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Piyali: How the Aztecs Said Hello

While Yale’s offerings in Spanish and Portuguese are well-known, the Council on Latin American and Iberian Studies also promotes the learning of lesser known languages of Latin America, most notably with their flourishing Nahuatl language program. Nahuatl, commonly recognized as the language of the Aztecs, is spoken today by 1.5 million people in Mexico. In 2007, CLAIS formed a consortium with NYU and Columbia to strengthen the instruction of Less Commonly Taught Languages, such as Nahuatl. The consortium focuses on identifying and training qualified native-language instructors, developing appropriate curricula and teaching materials, and making effective use of technology in pedagogy. In close collaboration with the Center for Language Study at Yale, the consortium ran a pilot program for Nahuatl in conjunction with IDIEZ (the Zacatecas Institute for Teaching and Research in Ethnology) in 2008-2009, through which Yale students utilized Elluminate distance learning technology to study Nahuatl as taught by John Sullivan in Zacatecas, Mexico. The program was so successful that it was opened to students at NYU and Colombia in 2009-10.

The increasing popularity of Nahuatl is further demonstrated by the growth of Yale’s intensive summer course in Zacatecas. Enrollment in the six-week program has increased from 5 students in 2005 to 22 students in 2010, and the program has attracted undergraduate and graduate students from across the U.S. (and Canada), in such diverse fields as anthropology, history, and linguistics. Alumni of the program have found creative ways to continue their Nahuatl studies, from reviewing Nahuatl lessons posted on Twitter and Facebook, to teaching the language on their home campuses. Students have even made a video for YouTube and published a poem in Nahuatl.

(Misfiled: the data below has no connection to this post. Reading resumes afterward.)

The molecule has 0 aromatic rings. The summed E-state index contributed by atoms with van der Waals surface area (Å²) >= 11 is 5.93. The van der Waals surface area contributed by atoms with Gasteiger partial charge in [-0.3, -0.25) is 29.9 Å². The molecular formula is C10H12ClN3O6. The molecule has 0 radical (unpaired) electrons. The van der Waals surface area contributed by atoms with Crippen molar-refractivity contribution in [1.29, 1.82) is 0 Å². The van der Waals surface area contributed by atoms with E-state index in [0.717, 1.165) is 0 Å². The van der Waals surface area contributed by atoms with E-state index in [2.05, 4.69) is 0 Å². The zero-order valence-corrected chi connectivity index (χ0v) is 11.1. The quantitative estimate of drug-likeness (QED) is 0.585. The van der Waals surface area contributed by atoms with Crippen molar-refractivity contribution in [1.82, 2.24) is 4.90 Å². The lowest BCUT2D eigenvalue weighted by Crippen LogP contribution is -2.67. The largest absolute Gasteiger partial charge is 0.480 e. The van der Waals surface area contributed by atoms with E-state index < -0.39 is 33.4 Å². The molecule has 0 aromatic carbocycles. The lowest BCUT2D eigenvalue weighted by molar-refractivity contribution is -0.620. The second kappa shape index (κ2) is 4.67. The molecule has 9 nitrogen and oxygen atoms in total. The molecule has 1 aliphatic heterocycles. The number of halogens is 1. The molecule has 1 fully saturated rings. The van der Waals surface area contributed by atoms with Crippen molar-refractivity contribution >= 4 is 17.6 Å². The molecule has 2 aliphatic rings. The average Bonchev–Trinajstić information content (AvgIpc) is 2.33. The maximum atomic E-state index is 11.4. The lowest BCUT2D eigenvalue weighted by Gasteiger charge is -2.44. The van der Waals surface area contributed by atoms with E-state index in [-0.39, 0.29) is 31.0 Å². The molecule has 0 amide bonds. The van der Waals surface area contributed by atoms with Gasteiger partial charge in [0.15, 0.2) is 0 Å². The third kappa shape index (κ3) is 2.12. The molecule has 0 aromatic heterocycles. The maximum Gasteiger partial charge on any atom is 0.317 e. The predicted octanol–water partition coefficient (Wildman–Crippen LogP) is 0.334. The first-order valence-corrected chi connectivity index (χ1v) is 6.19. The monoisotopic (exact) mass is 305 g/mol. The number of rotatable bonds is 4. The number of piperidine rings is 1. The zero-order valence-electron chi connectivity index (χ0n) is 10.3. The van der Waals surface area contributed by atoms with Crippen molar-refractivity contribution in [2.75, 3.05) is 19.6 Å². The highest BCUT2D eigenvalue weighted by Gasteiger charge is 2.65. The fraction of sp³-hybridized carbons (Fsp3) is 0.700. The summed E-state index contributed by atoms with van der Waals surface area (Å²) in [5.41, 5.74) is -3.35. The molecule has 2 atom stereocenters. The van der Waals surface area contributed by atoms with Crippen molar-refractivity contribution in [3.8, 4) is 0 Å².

News of Yale’s Nahuatl program has begun to spread across the nation, as the 2010 convention of the Pacific Coast Council on Latin American Studies will feature two program alumni and instructor John Sullivan on a panel dedicated to distance learning models for teaching Nahuatl. Yale itself is set to host a weekend workshop in spring 2011 on the state of Nahuatl instruction in the United States, in which students and scholars of Nahuatl may assess the strengths and weaknesses of current programs and collaborate on new Nahuatl language projects. All signs point to a growing interest in the language of the Aztecs, and if the past proves to be any indication, Yale will be at the forefront of the Nahuatl pedagogy movement, ready to greet any and all students with a sincere “Piyali.”